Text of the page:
A recent study confirms what those in the field of Positive Psychology have been saying for years: Namely, happiness isn’t a state of being, but a process that must be worked at and practiced. The research, published in the journal BMC Public Health, found that focusing on the positive and using tools such as mindfulness and goal-setting increased well-being and reduced anxiety and depression.
How can you consciously create more happiness in your life? Here are a few suggestions:
Understand that every moment of every day offers you a choice. Researchers believe that, for most people, most of the time, life circumstances account for only 10 percent of our happiness. Another 50 percent is based on genetics. The good news is that the remaining 40 percent is up to us. Those people who focus on practices and attitudes that bolster happiness can significantly impact their general well-being.
Pursue a meaningful life. Maria Sirois, PsyD, who coteaches Kripalu’s Certificate in Positive Psychology, says the mistake that many people make is confusing happiness with immediate pleasure—the kind that comes from watching television, having sex, going on vacation, or eating junk food. But happiness is based on both pleasure and meaning: Human beings long to offer something to the world, big or small. Having a sense of purpose is crucial, and doesn’t depend on outer circumstances. You can be a stay-at-home mom on a tight budget, and your life can be full of meaning based on the energy you invest in parenting and relationships. Or you can have fame, fortune, and a prestigious job, and still feel devoid of meaning.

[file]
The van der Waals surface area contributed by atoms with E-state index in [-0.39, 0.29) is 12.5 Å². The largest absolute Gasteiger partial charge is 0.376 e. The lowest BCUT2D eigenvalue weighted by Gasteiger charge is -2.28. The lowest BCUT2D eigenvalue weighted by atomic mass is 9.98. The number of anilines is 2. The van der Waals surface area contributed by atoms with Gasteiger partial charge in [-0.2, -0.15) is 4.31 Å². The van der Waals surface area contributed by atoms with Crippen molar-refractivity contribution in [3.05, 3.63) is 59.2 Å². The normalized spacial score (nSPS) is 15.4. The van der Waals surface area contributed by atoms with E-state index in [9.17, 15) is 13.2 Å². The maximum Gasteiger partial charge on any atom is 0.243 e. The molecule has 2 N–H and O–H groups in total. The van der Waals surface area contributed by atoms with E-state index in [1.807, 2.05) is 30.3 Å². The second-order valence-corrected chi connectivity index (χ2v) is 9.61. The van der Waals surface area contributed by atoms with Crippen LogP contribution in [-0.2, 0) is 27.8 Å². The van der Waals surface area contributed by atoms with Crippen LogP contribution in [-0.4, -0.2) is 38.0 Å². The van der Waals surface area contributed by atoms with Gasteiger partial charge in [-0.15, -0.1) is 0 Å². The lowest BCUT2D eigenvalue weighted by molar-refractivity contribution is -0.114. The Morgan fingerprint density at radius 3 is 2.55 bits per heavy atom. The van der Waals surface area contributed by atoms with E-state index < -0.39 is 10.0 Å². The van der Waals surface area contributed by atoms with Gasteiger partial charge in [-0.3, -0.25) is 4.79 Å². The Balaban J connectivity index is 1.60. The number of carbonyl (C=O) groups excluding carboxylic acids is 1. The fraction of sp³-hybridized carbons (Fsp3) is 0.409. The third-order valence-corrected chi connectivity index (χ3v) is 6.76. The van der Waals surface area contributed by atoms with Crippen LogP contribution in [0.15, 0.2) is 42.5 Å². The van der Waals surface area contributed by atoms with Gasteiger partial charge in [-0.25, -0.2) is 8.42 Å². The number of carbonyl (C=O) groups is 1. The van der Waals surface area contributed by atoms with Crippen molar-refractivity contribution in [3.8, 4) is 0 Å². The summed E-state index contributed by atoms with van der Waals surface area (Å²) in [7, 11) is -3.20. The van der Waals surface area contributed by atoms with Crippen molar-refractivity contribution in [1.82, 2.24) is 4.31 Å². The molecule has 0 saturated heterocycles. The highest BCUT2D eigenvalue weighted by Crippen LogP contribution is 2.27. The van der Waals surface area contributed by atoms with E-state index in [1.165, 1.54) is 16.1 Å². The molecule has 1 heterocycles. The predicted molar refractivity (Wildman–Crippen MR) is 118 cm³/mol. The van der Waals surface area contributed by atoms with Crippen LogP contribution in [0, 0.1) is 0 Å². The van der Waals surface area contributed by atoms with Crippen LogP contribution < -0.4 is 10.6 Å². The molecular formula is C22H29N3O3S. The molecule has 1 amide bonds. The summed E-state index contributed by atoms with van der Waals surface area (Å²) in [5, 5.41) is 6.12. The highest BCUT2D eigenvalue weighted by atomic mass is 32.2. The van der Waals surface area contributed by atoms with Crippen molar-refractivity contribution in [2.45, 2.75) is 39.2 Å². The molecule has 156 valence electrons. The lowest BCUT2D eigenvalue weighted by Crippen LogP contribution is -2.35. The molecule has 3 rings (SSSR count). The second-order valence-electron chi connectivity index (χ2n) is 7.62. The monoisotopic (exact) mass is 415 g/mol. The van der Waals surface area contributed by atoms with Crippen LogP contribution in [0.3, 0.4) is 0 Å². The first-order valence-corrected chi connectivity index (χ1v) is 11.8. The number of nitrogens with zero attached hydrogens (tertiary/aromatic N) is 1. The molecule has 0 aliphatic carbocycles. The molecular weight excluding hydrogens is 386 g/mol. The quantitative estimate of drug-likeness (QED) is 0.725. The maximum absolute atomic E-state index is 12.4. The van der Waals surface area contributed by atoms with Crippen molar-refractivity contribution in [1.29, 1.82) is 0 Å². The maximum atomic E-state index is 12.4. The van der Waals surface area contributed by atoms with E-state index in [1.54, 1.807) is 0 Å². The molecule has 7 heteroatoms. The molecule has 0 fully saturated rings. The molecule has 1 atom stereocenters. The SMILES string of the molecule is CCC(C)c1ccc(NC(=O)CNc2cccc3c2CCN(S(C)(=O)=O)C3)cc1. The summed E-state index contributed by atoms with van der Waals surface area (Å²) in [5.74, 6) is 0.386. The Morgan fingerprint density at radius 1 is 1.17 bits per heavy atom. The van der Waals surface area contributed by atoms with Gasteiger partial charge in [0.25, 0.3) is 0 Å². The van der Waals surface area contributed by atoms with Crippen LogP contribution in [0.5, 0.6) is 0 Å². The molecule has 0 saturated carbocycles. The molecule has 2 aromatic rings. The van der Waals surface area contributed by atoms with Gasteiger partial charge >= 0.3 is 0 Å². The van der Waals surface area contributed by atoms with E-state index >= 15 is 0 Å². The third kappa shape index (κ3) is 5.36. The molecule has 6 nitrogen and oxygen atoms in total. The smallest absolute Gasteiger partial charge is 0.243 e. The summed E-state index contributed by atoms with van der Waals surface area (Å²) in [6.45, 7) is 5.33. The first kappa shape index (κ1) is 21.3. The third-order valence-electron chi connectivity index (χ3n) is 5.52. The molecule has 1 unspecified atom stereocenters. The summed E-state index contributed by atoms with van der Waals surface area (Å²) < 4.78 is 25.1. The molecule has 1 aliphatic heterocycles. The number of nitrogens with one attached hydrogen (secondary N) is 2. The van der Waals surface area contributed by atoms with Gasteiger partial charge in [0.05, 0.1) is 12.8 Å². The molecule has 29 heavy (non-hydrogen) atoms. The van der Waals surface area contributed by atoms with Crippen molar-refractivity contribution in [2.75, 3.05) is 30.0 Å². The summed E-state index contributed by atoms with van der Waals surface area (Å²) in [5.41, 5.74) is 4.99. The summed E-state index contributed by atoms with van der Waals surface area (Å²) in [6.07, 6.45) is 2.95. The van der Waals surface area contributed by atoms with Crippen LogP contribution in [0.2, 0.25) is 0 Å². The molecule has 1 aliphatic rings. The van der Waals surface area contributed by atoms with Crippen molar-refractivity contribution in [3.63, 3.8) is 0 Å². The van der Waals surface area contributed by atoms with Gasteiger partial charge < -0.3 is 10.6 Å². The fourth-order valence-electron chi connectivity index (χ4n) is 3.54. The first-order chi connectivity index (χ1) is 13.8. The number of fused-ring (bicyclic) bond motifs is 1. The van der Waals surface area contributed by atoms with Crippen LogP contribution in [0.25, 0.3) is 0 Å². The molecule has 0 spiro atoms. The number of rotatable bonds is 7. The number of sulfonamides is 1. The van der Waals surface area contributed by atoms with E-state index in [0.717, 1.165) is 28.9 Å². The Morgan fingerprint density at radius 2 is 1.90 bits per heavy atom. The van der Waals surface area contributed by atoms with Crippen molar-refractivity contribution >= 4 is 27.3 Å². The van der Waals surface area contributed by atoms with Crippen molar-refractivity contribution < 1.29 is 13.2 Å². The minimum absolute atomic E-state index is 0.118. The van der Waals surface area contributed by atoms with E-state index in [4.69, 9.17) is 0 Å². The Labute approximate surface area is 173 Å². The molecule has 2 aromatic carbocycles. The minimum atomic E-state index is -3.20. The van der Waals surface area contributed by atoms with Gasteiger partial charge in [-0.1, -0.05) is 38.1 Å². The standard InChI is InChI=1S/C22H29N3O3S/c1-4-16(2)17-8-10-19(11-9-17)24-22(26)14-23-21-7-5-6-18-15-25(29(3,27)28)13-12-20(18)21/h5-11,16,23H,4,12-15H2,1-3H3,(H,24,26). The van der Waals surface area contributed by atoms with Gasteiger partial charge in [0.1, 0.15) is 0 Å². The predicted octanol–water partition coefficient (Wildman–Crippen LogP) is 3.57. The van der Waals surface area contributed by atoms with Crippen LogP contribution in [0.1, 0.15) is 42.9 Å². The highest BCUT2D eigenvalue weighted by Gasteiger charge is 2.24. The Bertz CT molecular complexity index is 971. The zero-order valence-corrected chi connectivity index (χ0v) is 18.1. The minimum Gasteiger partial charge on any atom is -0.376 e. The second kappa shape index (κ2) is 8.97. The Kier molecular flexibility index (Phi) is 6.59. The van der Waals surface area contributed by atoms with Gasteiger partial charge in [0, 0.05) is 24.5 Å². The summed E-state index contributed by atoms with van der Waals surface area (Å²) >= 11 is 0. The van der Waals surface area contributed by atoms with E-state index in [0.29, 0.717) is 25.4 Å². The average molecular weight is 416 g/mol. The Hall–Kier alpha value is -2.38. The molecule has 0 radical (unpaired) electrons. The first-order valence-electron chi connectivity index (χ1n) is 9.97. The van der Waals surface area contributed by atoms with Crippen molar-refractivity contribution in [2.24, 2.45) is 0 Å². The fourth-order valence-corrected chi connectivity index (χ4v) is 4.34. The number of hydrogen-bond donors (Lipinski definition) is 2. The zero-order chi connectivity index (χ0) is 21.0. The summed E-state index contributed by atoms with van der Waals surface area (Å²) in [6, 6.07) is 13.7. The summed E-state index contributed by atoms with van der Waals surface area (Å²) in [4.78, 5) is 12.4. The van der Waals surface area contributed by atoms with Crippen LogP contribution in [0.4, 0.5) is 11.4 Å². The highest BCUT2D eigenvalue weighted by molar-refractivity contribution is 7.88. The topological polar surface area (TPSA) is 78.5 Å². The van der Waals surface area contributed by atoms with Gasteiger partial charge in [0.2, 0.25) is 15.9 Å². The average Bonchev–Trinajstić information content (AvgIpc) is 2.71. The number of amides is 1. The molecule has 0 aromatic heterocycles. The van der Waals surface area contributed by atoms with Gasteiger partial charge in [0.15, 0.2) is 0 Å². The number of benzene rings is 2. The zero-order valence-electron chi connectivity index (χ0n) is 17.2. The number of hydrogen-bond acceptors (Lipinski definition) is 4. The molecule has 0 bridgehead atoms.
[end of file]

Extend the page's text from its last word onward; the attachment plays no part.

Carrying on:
Set goals. In his book Happier: Learn the Secrets to Daily Joy and Lasting Fulfillment, Kripalu invited presenter Tal Ben-Shahar, PhD, maintains that having goals is necessary for sustained happiness. His research shows that people are most satisfied when they’re living fully in the moment, while simultaneously moving toward realizing their goals for the future.
While setting goals and achieving them brings a sense of fulfillment, this alone doesn’t contribute to higher levels of well-being. The overall journey itself needs to be pleasurable and engaging, though not every moment will be. Put another way, goals are means, not just ends: “It is not so much attaining goals as it is having them,” Tal explains, particularly when they are meaningful, challenging, and based on our true passions.
Find out more about the Certificate in Positive Psychology, February 24, 2014–January 30, 2015.
What goals would make you happier?